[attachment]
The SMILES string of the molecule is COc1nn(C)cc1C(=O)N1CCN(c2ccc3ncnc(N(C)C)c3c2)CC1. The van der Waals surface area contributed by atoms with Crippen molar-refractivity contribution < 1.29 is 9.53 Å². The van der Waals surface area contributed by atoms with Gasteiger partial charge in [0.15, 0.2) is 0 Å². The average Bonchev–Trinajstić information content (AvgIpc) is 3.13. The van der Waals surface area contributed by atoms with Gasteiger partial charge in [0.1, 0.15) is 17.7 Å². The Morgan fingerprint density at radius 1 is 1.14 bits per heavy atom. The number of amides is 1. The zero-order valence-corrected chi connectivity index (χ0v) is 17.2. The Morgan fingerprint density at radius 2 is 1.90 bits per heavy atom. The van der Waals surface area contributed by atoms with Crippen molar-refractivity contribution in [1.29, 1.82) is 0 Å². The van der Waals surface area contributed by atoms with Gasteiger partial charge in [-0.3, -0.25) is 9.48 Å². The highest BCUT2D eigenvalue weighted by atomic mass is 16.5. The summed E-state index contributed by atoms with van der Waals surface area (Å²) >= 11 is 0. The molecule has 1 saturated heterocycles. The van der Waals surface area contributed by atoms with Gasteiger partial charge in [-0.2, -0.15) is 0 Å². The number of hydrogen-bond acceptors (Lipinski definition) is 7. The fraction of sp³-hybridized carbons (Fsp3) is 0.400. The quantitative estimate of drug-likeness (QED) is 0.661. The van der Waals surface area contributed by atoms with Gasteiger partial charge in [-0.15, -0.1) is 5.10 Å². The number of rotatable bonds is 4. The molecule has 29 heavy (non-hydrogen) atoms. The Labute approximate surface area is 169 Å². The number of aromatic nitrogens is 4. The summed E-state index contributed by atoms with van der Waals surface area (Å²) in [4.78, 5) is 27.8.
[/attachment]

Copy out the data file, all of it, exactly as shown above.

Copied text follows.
The SMILES string of the molecule is COc1nn(C)cc1C(=O)N1CCN(c2ccc3ncnc(N(C)C)c3c2)CC1. The van der Waals surface area contributed by atoms with Crippen molar-refractivity contribution < 1.29 is 9.53 Å². The van der Waals surface area contributed by atoms with Gasteiger partial charge in [0.15, 0.2) is 0 Å². The average Bonchev–Trinajstić information content (AvgIpc) is 3.13. The van der Waals surface area contributed by atoms with Gasteiger partial charge in [0.1, 0.15) is 17.7 Å². The Morgan fingerprint density at radius 1 is 1.14 bits per heavy atom. The number of amides is 1. The zero-order valence-corrected chi connectivity index (χ0v) is 17.2. The Morgan fingerprint density at radius 2 is 1.90 bits per heavy atom. The van der Waals surface area contributed by atoms with Crippen molar-refractivity contribution in [1.29, 1.82) is 0 Å². The van der Waals surface area contributed by atoms with Gasteiger partial charge in [-0.3, -0.25) is 9.48 Å². The highest BCUT2D eigenvalue weighted by atomic mass is 16.5. The summed E-state index contributed by atoms with van der Waals surface area (Å²) >= 11 is 0. The molecule has 1 saturated heterocycles. The van der Waals surface area contributed by atoms with Gasteiger partial charge in [-0.2, -0.15) is 0 Å². The number of hydrogen-bond acceptors (Lipinski definition) is 7. The fraction of sp³-hybridized carbons (Fsp3) is 0.400. The quantitative estimate of drug-likeness (QED) is 0.661. The van der Waals surface area contributed by atoms with Gasteiger partial charge in [-0.15, -0.1) is 5.10 Å². The number of rotatable bonds is 4. The molecule has 29 heavy (non-hydrogen) atoms. The Labute approximate surface area is 169 Å². The number of aromatic nitrogens is 4. The summed E-state index contributed by atoms with van der Waals surface area (Å²) in [4.78, 5) is 27.8.